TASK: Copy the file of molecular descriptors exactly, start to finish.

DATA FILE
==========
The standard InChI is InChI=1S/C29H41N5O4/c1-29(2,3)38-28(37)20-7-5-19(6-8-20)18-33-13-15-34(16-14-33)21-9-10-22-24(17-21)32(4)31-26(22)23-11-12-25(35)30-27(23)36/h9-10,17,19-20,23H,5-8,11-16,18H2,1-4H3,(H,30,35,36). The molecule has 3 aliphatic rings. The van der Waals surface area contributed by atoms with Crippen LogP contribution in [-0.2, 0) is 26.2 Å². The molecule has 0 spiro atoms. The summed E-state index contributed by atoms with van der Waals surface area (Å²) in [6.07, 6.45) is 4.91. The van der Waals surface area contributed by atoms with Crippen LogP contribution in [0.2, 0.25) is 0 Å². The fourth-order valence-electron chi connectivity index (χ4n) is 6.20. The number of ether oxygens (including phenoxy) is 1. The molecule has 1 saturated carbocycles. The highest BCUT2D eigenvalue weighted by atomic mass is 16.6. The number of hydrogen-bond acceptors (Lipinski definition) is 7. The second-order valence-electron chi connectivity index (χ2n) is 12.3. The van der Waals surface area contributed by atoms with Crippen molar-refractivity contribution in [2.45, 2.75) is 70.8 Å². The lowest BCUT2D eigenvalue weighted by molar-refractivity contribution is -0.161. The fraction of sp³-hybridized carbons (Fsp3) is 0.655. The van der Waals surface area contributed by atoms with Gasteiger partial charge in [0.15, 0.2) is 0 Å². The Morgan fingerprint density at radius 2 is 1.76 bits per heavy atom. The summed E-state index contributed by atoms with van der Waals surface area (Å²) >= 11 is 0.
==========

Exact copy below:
The standard InChI is InChI=1S/C29H41N5O4/c1-29(2,3)38-28(37)20-7-5-19(6-8-20)18-33-13-15-34(16-14-33)21-9-10-22-24(17-21)32(4)31-26(22)23-11-12-25(35)30-27(23)36/h9-10,17,19-20,23H,5-8,11-16,18H2,1-4H3,(H,30,35,36). The molecule has 3 aliphatic rings. The van der Waals surface area contributed by atoms with Crippen LogP contribution in [-0.2, 0) is 26.2 Å². The molecule has 0 spiro atoms. The summed E-state index contributed by atoms with van der Waals surface area (Å²) in [6.07, 6.45) is 4.91. The van der Waals surface area contributed by atoms with Crippen LogP contribution in [0.2, 0.25) is 0 Å². The fourth-order valence-electron chi connectivity index (χ4n) is 6.20. The number of ether oxygens (including phenoxy) is 1. The molecule has 1 saturated carbocycles. The highest BCUT2D eigenvalue weighted by atomic mass is 16.6. The number of hydrogen-bond acceptors (Lipinski definition) is 7. The second-order valence-electron chi connectivity index (χ2n) is 12.3. The van der Waals surface area contributed by atoms with Crippen molar-refractivity contribution in [2.45, 2.75) is 70.8 Å². The lowest BCUT2D eigenvalue weighted by molar-refractivity contribution is -0.161. The fraction of sp³-hybridized carbons (Fsp3) is 0.655. The van der Waals surface area contributed by atoms with Gasteiger partial charge in [0.15, 0.2) is 0 Å². The Morgan fingerprint density at radius 2 is 1.76 bits per heavy atom. The summed E-state index contributed by atoms with van der Waals surface area (Å²) >= 11 is 0.